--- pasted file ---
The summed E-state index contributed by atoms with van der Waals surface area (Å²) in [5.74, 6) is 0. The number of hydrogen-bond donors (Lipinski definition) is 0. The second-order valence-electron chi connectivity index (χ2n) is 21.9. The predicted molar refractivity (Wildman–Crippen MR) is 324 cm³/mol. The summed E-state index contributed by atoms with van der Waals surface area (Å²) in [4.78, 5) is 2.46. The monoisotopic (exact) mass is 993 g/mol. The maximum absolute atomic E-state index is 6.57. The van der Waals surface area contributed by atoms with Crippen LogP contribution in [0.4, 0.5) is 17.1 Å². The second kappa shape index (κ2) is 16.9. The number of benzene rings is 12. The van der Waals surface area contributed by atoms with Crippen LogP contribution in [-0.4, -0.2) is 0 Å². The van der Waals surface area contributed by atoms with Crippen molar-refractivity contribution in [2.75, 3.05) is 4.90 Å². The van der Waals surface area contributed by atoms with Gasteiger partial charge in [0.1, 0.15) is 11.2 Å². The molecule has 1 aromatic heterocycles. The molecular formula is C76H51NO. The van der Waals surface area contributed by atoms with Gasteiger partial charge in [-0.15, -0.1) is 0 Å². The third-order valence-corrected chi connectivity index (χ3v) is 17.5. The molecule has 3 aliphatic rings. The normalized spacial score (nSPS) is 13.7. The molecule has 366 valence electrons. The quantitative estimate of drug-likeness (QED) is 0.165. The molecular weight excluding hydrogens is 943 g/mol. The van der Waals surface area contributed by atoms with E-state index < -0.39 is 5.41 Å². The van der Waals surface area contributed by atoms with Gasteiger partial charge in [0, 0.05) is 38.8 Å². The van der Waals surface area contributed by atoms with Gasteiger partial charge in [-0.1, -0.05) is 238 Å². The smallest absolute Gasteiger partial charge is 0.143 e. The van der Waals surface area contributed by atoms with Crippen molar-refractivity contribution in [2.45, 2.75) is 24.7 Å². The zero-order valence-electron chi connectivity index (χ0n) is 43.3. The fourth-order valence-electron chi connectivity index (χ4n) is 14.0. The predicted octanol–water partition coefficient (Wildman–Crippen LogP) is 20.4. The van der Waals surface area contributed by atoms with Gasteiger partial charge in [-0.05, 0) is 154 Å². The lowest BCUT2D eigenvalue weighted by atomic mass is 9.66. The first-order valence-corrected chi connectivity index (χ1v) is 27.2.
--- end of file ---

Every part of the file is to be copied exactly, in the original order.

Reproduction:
The summed E-state index contributed by atoms with van der Waals surface area (Å²) in [5.74, 6) is 0. The number of hydrogen-bond donors (Lipinski definition) is 0. The second-order valence-electron chi connectivity index (χ2n) is 21.9. The predicted molar refractivity (Wildman–Crippen MR) is 324 cm³/mol. The summed E-state index contributed by atoms with van der Waals surface area (Å²) in [4.78, 5) is 2.46. The monoisotopic (exact) mass is 993 g/mol. The maximum absolute atomic E-state index is 6.57. The van der Waals surface area contributed by atoms with Crippen LogP contribution in [0.4, 0.5) is 17.1 Å². The second kappa shape index (κ2) is 16.9. The number of benzene rings is 12. The van der Waals surface area contributed by atoms with Crippen LogP contribution in [-0.4, -0.2) is 0 Å². The van der Waals surface area contributed by atoms with Crippen molar-refractivity contribution in [2.75, 3.05) is 4.90 Å². The van der Waals surface area contributed by atoms with Gasteiger partial charge in [0.1, 0.15) is 11.2 Å². The molecule has 1 aromatic heterocycles. The molecular formula is C76H51NO. The van der Waals surface area contributed by atoms with Gasteiger partial charge in [-0.15, -0.1) is 0 Å². The third-order valence-corrected chi connectivity index (χ3v) is 17.5. The molecule has 3 aliphatic rings. The normalized spacial score (nSPS) is 13.7. The molecule has 366 valence electrons. The quantitative estimate of drug-likeness (QED) is 0.165. The molecular weight excluding hydrogens is 943 g/mol. The van der Waals surface area contributed by atoms with E-state index < -0.39 is 5.41 Å². The van der Waals surface area contributed by atoms with Gasteiger partial charge in [0, 0.05) is 38.8 Å². The van der Waals surface area contributed by atoms with Gasteiger partial charge in [-0.1, -0.05) is 238 Å². The smallest absolute Gasteiger partial charge is 0.143 e. The van der Waals surface area contributed by atoms with Crippen molar-refractivity contribution in [2.45, 2.75) is 24.7 Å². The zero-order valence-electron chi connectivity index (χ0n) is 43.3. The fourth-order valence-electron chi connectivity index (χ4n) is 14.0. The predicted octanol–water partition coefficient (Wildman–Crippen LogP) is 20.4. The van der Waals surface area contributed by atoms with Gasteiger partial charge in [-0.05, 0) is 154 Å². The lowest BCUT2D eigenvalue weighted by atomic mass is 9.66. The first-order valence-corrected chi connectivity index (χ1v) is 27.2.